In our family, we try to be thankful year ’round, but traditionally, November is the time that we focus on giving thanks. Part of that process (for us anyway) is recognizing that no matter how hard we have it sometimes, there is always someone in a worse place, and knowing that maybe WE can so something to change that.
Fostering the feeling of being charitable is a big part of our holiday season.
Being thankful is only half of the holiday. Being a blessing to others, or being a vehicle to provide an opportunity for others to be thankful, well, that is (as Paul Harvey used to say) the rest of the story.
While other people may do their spring cleaning in March, we make another run through our closets and toy chests, making room for what we will receive during the holidays, but also with the idea that we can share some of our things with those who are not as fortunate.
We choose charities to donate to in lieu of soon to be forgotten gifts.
We choose causes and figure out how we can contribute- but that doesn’t mean we just have to give “stuff” or money, there are lots of opportunities to give, and your kids can get involved too!
Did you know that you can take a few minutes and with just a few clicks, NO MONEY, that you can donate to worthy causes? It’t true! One of my kids favorite sites is freerice.com. By answering questions (in common school subjects) sponsors of the site will donate a specified number of grains of rice to the United Nations World Food Programme. So, they can practice their fractions, vocabulary or whatever, and at the same time, feed a hungry child somewhere else in the world. If you want to brush up on your decimals or geography, so can you. The longer you play, the more you donate. Zero cost to you, bonus practice for them. Win-win. Right now there is a program.
Free Rice isn’t the only website with free clicks to donate, in fact there is an entire website called “click to donate” which compiles a number of sites and causes that offer donations in return for website “clicks.” How easy is that?
Other websites, like the new platform anchr offer a donation with confirmed membership. In honor of Veterans day, if you join anchr (for free!) they will make a $1 donation to the Semper Fi/Injured Marine fund.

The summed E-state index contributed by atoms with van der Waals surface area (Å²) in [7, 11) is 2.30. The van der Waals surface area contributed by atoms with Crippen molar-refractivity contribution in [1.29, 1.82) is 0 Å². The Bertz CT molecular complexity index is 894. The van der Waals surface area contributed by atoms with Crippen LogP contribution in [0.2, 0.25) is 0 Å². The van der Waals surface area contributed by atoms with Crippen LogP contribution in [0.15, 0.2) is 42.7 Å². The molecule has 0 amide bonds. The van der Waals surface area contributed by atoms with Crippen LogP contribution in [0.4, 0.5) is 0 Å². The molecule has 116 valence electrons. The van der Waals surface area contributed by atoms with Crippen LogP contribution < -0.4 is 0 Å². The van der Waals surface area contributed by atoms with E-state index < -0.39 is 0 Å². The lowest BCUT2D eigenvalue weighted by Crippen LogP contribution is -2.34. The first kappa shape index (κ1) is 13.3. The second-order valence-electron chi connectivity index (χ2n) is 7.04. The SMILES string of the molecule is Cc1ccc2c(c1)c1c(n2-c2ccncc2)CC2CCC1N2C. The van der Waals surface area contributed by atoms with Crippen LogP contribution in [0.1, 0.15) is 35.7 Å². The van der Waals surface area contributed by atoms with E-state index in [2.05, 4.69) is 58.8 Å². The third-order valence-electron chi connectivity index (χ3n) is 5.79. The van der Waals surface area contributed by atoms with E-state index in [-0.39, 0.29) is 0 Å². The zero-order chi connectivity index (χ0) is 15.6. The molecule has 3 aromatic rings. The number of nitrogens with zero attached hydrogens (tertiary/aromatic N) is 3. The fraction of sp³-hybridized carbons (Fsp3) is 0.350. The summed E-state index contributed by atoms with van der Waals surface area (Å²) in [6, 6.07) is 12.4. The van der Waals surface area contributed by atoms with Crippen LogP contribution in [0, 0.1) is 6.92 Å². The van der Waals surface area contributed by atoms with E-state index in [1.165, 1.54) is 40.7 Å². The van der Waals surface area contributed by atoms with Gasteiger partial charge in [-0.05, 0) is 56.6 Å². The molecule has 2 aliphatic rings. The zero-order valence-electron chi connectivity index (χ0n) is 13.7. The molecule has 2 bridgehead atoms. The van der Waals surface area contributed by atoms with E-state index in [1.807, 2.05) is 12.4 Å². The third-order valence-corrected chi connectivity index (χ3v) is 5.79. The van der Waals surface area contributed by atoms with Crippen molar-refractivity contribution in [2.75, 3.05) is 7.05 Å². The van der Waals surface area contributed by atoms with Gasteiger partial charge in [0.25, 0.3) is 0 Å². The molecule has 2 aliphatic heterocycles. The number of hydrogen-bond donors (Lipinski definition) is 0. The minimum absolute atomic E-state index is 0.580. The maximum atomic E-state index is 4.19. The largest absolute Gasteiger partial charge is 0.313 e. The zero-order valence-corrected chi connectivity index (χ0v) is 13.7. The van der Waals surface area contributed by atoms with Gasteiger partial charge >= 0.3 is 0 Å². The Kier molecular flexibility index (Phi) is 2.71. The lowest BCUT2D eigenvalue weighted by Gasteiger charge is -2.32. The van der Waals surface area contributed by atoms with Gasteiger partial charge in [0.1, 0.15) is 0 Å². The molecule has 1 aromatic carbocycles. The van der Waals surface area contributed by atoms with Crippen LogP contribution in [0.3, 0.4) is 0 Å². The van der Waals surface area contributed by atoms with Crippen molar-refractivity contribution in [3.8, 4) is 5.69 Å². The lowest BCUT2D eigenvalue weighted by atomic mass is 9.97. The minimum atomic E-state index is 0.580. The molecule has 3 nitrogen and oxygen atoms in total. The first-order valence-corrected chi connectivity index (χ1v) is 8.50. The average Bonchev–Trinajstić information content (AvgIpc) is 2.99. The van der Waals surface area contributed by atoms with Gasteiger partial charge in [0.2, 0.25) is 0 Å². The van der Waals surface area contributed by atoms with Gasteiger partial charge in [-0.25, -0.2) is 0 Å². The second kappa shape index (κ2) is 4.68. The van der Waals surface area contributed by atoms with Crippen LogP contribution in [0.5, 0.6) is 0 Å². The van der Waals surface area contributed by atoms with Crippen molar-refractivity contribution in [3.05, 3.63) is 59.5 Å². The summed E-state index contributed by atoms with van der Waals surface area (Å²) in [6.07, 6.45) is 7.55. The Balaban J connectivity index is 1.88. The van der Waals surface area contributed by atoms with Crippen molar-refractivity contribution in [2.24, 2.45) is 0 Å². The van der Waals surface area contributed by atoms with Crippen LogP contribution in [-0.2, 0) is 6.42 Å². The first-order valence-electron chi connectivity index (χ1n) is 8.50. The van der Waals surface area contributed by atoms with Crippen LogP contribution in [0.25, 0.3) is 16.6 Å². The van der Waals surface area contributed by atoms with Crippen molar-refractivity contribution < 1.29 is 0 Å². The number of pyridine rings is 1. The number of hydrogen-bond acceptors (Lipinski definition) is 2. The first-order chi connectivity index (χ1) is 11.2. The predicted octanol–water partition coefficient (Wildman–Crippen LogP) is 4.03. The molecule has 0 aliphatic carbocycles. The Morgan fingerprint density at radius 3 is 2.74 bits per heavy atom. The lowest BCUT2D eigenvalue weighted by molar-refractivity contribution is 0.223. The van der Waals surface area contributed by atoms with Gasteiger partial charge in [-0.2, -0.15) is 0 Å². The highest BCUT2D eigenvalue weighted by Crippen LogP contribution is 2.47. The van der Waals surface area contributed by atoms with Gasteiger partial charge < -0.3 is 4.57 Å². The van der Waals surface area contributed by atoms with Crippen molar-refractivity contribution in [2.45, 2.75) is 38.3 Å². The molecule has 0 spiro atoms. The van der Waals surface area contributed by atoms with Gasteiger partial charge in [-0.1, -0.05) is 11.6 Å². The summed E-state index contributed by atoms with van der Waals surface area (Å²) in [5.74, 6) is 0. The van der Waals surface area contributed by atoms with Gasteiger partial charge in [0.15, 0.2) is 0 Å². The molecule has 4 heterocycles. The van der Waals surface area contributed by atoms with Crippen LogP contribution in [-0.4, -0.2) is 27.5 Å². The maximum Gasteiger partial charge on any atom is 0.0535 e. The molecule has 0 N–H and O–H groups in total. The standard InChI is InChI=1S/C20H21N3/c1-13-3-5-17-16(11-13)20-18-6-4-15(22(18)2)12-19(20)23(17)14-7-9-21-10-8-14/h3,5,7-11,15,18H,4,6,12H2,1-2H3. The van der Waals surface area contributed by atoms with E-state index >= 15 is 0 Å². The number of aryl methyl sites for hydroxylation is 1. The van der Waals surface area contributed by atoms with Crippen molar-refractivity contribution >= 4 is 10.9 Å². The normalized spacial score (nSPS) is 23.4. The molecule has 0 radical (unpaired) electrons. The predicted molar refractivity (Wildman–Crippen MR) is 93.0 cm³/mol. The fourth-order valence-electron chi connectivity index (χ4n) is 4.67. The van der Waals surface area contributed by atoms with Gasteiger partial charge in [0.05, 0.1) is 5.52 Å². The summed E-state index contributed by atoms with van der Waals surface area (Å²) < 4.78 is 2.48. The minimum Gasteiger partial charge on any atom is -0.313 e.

If you are ready to commit just a little bit beyond free clicks, another organization that we love is Kiva. Kiva gives you the chance to make small loans to borrowers working to start businesses and improve their lives. Its really something we have enjoyed doing as a family. We can choose the type of loan, the country, and even the individual to receive it. We are provided information about risk and return to help us make our decision because here is the really cool part: When you are paid back, you can loan the same money out again! In the 3 years that we have been a member, our initial $200 has helped 32 recipients in 21 countries to equal over $1,100 in loans ( the same money being re-lent after it was paid) Helping a teen in Africa pay for school books, a family in Mongolia to winterize their home, or a co-op in Peru to purchase farming equipment are just a few of the things we have chosen. It’s a great reminder of how blessed we truly are, and a good task for my kids to choose just the right recipient. If you want to give Kiva a try, click here for a limited time offer to award a FREE $25 sponsored loan (no cost to you, just a chance to try it out) hopefully, you will be hooked and want to contribute like we have!
And lets not forget the venues I mentioned in my previous post- Shop ‘Til You Drop There are several websites, such as Amazon Smile, that will donate a portion of your holiday shopping to the cause of your choice, if you just use their link!
Of course, there are always the traditional routes. Every charitable organization would be very grateful for a monetary donation or a contribution of your time. We donate a percentage of gift money that we receive, and one of the kids favorite causes? Paws F0r Irving Animals. My boys have a soft spot for shelter dogs (something I talked about in Living With Juvenile Arthritis: A Parent’s Guide) and I like to make some of our charitable giving and thinking broader than just about their disease. It makes the giving more about others, than just about things that will impact them as a beneficiary.
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By Laurel Regan